I've run a few 5K Race for Life events before with my sister and with friends but never thought I could manage any further than that. For some reason I don't really know, I decided this year I wanted a bit more of a challenge and had this mad idea that I might try for a 10K. I didn't think I'd be able to manage it by myself though. After all, that's just over 6 miles and I'd literally never run more than the 3 miles required for a 5K, and some of those I've done walking. And then I signed up for it anyway!
And here comes the personal plea. The point of Race for Life is to raise money for Cancer Research. This is a charity which is significant for me, because I lost my mother to cancer in 2010. The date of my local 10K Race for Life happened to be my Mum's birthday. That was it - I had to sign up for it in her memory. She was a knitter too, both hand- and machine-knitting. One of the sounds that will always take me back to my childhood is the sound of the carriage of a knitting machine being pulled back and forth, back and forth. I remember the woolly smell of the cones of wool she used with the machine, the fun of making up designs on punch cards, and the gentle tick tick tick of her knitting needles when we sat together on the sofa. Two of the most significant projects I ever knitted were the two I finished for her after her diagnosis. She had always knitted for me and my sister and our many cousins when we were children. Once we started having families of our own, she returned to the baby knits again. She had started making cardigans for two of my cousins' children for Christmas that year, but the cancer was in her bones and it became too painful for her to knit before they were finished. It was a bittersweet honour for me to finish them off for her. One just needed button bands and stitching together. The second was only half the back when it came to me but I picked up from where she had left off and our tensions were so similar that even I, who knew where the different knitters' work joined, couldn't see the change. The children got their gifts from their great-aunt for Christmas, even though she'd had help to get them finished.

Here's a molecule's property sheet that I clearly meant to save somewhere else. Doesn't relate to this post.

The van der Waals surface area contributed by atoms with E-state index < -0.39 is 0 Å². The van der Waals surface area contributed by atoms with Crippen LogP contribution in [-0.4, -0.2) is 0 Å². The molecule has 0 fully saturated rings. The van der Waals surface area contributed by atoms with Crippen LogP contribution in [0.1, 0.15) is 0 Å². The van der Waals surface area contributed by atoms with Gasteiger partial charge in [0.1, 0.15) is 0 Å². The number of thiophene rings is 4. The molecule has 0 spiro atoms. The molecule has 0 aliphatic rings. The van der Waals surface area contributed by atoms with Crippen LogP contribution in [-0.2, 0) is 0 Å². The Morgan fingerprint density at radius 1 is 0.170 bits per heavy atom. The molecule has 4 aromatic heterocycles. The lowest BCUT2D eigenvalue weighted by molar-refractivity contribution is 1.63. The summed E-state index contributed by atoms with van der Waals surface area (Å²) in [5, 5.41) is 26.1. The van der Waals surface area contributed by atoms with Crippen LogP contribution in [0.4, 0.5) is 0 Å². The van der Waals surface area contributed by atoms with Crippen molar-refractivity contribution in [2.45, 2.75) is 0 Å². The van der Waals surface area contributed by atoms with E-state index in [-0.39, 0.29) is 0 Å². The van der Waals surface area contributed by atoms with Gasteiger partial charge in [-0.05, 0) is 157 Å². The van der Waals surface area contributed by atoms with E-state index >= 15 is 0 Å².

My Mum would have thought I was crazy to be running 6 miles. She was not one of life's runners! She loved to walk, but I remember on family walks my Dad striding ahead while Mum, all 4'11" of her with short legs, would call after him "It's a walk, not a route march!". But run? No!
I'm sure she'd have been proud of my knitting and of my commitment to the running though. It is one of my regrets that I didn't start designing for several years after she died, because I'd have loved to share my designs with her and I'm sure she would have been interested and supportive of them.
If you would like to sponsor me for this event, you can find my Cancer Research UK fundraising page here. If you're a UK taxpayer, you can Gift Aid your sponsorship at no extra cost to yourself.
I've been training since I signed up in March. To begin with, I could still only run three miles, then I found I could manage four or even four and a half. It's tricky because, with two small children and a husband who works long hours and unpredictable shifts, I can only get out to run once or twice a week. Then suddenly I found my cardiovascular fitness had really improved and I managed to run a full 6 miles. It was hard, really hard, but having broken that 6-mile barrier I know I will be able to run the 10K on the day. I'd really like to be able to do it in less than an hour but since I'm averaging about 10.5 minutes per mile I'm not sure I'm going to do that. If I run the whole course, though, I'll be happy.